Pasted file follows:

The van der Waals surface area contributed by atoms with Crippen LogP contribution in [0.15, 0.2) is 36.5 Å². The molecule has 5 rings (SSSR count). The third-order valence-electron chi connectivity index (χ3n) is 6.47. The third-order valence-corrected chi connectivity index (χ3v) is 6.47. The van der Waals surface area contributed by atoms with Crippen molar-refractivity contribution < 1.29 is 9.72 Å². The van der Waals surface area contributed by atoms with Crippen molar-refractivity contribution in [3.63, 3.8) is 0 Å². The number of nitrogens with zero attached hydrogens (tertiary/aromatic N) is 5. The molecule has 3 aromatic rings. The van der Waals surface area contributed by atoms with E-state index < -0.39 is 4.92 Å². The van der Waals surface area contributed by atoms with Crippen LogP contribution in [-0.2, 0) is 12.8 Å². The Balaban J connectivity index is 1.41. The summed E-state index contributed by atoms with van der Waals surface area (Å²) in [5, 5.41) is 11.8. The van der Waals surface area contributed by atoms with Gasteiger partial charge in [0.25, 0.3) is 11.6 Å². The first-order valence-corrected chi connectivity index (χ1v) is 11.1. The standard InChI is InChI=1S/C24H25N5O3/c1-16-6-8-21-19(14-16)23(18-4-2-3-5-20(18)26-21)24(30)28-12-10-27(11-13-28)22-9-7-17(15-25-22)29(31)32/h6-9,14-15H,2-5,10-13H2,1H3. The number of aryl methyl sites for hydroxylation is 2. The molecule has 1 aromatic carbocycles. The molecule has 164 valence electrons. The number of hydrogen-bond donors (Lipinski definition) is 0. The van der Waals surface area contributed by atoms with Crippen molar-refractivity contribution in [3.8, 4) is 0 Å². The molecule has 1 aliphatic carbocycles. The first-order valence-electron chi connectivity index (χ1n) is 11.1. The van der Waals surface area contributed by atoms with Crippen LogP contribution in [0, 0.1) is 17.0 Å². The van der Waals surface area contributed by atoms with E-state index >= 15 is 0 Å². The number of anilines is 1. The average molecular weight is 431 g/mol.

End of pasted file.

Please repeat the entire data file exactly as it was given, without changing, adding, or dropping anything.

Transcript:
The van der Waals surface area contributed by atoms with Crippen LogP contribution in [0.15, 0.2) is 36.5 Å². The molecule has 5 rings (SSSR count). The third-order valence-electron chi connectivity index (χ3n) is 6.47. The third-order valence-corrected chi connectivity index (χ3v) is 6.47. The van der Waals surface area contributed by atoms with Crippen molar-refractivity contribution < 1.29 is 9.72 Å². The van der Waals surface area contributed by atoms with Crippen molar-refractivity contribution in [3.63, 3.8) is 0 Å². The number of nitrogens with zero attached hydrogens (tertiary/aromatic N) is 5. The molecule has 3 aromatic rings. The van der Waals surface area contributed by atoms with E-state index < -0.39 is 4.92 Å². The van der Waals surface area contributed by atoms with Crippen LogP contribution in [-0.2, 0) is 12.8 Å². The Balaban J connectivity index is 1.41. The summed E-state index contributed by atoms with van der Waals surface area (Å²) in [5, 5.41) is 11.8. The van der Waals surface area contributed by atoms with Gasteiger partial charge in [0.25, 0.3) is 11.6 Å². The first-order valence-corrected chi connectivity index (χ1v) is 11.1. The standard InChI is InChI=1S/C24H25N5O3/c1-16-6-8-21-19(14-16)23(18-4-2-3-5-20(18)26-21)24(30)28-12-10-27(11-13-28)22-9-7-17(15-25-22)29(31)32/h6-9,14-15H,2-5,10-13H2,1H3. The number of aryl methyl sites for hydroxylation is 2. The molecule has 1 aromatic carbocycles. The molecule has 164 valence electrons. The number of hydrogen-bond donors (Lipinski definition) is 0. The van der Waals surface area contributed by atoms with Crippen molar-refractivity contribution in [3.8, 4) is 0 Å². The molecule has 1 aliphatic carbocycles. The first-order valence-electron chi connectivity index (χ1n) is 11.1. The van der Waals surface area contributed by atoms with Crippen LogP contribution in [0, 0.1) is 17.0 Å². The van der Waals surface area contributed by atoms with E-state index >= 15 is 0 Å². The number of anilines is 1. The average molecular weight is 431 g/mol.